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Owners of cars with push-button start may have to worry about a new threat. Automotive News reports that these vehicles may be vulnerable to being stolen, no thanks to a new device that allows thieves to break into them and drive away without leaving traditional evidence such as broken glass.

The United States’ National Insurance Crime Bureau (NICB) said that it has obtained and tested the so-called “mystery device,” which comes in two pieces and works by picking up a signal from the vehicle’s key fob from a distance of up to 10 feet. The signal is then transferred to a smaller “relay box,” which can be used to unlock and start the vehicle.

Spokesperson Roger Morris said that the NICB tested the system with used car retailer CarMax, on 35 makes and models in various locations – including new and used car dealerships – in the Chicago area over a period of two weeks. They found that they was able to unlock 19 of those vehicles, and drive away in 18.

Morris added that it is impossible to ascertain the amount of vehicles that may have been stolen using these devices, as no evidence is left behind. He also said that both owners and law enforcement often have no idea that such technology exists, although the bureau first noted the rise in its use in 2014.

“[The] scary part is that there’s no warning or explanation for the owner,” said NICB CEO Joe Wehrle in a statement. “Unless someone catches the crime on a security camera, there’s no way for the owner or the police to really know what happened. Many times, they think the vehicle has been towed.”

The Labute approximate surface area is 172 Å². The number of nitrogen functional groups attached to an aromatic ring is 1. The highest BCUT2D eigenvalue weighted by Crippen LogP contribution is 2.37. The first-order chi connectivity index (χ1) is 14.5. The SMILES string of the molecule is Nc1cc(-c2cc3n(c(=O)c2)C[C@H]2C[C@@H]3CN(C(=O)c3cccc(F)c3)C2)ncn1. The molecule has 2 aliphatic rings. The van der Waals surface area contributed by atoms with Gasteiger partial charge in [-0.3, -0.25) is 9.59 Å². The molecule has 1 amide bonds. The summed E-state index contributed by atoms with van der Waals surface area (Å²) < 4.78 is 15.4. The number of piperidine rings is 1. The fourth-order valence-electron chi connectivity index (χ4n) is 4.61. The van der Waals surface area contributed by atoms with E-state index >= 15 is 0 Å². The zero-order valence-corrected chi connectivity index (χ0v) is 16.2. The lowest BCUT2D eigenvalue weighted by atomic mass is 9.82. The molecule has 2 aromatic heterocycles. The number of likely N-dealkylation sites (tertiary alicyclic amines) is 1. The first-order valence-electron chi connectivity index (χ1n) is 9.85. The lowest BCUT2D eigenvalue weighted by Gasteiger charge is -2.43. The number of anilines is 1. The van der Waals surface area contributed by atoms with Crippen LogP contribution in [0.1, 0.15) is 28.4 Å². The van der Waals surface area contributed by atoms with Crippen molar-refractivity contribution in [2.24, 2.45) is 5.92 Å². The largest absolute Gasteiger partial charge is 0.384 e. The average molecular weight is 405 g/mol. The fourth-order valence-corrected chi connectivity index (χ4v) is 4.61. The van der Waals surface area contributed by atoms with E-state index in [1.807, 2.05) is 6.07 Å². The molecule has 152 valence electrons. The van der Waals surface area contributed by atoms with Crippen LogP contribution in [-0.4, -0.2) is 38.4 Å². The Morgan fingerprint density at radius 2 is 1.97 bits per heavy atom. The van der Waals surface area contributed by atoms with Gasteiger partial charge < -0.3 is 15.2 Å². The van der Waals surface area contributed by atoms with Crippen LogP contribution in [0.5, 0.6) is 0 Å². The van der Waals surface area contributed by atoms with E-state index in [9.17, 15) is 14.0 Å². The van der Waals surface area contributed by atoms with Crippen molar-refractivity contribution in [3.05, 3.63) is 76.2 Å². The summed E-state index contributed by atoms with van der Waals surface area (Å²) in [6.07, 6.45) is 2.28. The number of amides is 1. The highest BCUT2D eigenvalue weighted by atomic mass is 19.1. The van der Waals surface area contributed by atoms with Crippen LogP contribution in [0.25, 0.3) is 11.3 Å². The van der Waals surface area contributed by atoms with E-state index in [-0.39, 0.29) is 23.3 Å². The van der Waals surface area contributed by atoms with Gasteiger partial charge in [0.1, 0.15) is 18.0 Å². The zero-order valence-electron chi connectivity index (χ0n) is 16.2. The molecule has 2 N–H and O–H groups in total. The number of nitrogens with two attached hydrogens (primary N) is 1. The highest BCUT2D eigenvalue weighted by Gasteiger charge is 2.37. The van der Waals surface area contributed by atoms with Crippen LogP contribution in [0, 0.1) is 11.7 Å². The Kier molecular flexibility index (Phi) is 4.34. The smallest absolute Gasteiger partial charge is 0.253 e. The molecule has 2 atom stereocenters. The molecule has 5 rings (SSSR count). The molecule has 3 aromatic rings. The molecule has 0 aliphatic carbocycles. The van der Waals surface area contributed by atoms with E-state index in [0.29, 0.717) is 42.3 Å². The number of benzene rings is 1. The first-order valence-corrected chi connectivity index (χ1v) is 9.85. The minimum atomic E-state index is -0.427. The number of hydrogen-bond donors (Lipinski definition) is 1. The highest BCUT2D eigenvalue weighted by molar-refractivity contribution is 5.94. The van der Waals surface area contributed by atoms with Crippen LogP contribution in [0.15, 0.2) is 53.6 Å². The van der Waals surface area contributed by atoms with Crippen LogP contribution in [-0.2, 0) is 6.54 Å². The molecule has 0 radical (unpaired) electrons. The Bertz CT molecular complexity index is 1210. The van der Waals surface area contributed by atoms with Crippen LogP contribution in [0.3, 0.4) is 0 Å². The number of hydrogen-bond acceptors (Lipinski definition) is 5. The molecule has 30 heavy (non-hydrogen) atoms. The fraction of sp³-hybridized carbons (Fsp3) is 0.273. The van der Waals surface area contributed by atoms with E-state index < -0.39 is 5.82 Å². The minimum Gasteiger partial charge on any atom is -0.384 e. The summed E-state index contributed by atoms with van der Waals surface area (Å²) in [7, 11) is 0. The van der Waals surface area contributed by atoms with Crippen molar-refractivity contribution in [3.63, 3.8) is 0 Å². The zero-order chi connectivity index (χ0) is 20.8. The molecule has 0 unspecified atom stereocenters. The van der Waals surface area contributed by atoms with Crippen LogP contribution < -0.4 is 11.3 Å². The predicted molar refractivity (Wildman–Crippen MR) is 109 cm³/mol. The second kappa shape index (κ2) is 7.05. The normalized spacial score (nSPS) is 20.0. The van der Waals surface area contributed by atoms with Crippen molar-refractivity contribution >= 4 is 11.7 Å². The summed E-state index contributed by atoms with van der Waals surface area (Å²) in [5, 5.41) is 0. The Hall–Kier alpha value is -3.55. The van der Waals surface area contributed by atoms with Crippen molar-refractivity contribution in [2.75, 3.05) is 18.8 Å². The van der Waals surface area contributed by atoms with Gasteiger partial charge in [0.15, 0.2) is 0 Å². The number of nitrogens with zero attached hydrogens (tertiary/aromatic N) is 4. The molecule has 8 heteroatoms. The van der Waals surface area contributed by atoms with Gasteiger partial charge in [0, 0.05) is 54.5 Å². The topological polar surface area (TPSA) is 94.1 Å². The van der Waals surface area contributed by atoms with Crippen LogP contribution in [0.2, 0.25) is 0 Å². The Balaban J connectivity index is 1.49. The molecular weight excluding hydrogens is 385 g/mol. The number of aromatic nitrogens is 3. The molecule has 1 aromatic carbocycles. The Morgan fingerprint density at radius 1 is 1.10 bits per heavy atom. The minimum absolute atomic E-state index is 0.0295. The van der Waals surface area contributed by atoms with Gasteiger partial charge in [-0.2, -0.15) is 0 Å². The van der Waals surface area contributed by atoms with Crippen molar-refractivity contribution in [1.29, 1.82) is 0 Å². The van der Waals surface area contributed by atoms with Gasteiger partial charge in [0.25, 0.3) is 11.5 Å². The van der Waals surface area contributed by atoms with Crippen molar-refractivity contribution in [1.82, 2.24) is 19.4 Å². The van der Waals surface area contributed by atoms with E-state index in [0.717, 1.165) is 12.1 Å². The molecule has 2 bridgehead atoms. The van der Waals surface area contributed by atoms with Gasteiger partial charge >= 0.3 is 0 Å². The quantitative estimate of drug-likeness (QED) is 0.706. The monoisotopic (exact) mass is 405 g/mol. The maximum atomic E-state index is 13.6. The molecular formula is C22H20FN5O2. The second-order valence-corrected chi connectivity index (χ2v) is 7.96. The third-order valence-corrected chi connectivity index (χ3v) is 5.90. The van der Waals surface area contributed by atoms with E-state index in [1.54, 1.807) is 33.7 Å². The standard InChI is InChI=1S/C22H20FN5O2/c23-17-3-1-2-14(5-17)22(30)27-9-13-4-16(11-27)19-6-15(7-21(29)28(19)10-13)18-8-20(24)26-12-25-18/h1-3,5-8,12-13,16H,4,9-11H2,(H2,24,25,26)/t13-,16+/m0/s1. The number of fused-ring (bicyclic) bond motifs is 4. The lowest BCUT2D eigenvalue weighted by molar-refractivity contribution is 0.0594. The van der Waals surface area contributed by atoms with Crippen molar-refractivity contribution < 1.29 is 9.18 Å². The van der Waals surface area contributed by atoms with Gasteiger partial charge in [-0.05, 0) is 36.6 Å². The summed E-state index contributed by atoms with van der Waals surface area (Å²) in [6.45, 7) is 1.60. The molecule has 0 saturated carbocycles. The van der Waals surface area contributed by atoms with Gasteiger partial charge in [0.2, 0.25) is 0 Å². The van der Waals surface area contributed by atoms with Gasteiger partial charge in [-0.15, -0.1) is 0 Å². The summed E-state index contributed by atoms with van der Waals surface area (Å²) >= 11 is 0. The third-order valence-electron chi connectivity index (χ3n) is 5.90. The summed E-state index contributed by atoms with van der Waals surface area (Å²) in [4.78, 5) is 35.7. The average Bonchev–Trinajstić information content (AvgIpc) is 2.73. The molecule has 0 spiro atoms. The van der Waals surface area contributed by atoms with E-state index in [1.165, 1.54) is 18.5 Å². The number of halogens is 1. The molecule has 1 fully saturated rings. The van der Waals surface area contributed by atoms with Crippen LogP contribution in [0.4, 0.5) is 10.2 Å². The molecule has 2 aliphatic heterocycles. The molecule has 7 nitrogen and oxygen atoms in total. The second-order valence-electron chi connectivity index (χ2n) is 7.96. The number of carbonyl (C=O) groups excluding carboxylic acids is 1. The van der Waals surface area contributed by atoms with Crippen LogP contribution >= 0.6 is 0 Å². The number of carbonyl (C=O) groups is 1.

Morris also mentioned the need for carmakers to be diligent in making sure they adapt their technology to counter these devices, adding that thieves will certainly do the same in response. “It’s a matter of tug of war between manufacturers and thieves,” he said.

Meanwhile, Morris advised vehicle owners to keep valuable items out of their vehicles, keep their key fobs on their person at all times and park in secure or crowded areas whenever possible. He also said that police and vehicle owners should be on the look out for any suspicious activity near parked cars.

However, completely preventing thefts may be impossible, as long as the thief is within the radius to pick up the key fob’s signal, he said. “If these thieves know the device works on a certain make and model, I don’t know there’s a lot you can do about it right now.”

The bureau said that it obtained the device “via a third-party security expert from an overseas company” that provides “manufacturers and other anti-theft organizations the ability to test the vulnerability of various vehicles’ systems.”

Morris added that while thieves can purchase these devices from a variety of sources, one with computer technology skills could build one on their own, which makes cracking down on the makers all the more difficult. “The manufacturers have made tremendous strides with their technology, but now they have to adapt and develop countermeasures as threats like this surface,” said NICB COO Jim Schweitzer.

Alliance of Automobile Manufacturers spokesperson Wade Newton said that cybersecurity remains one of the “top priorities” for the automotive industry. “Some automakers may include a series of redundant systems and mechanisms as one approach to enhancing vehicle safety,” he said in a statement.

“Our initial understanding of this particular tool is that it is a high-technology device similar to the old-fashioned threat of a lock pick or ‘slim jim.’ Obviously, any of these devices in the wrong hands can be used for wrongdoing. The industry does not condone the release of information or the sale of equipment that would further facilitate those seeking to break into vehicles.”

As vehicles become more and more connected, concerns over hacking and other cybersecurity issues have become a hot topic in recent years, and combating these devices could be the latest battle between carmakers and criminals in the modern era.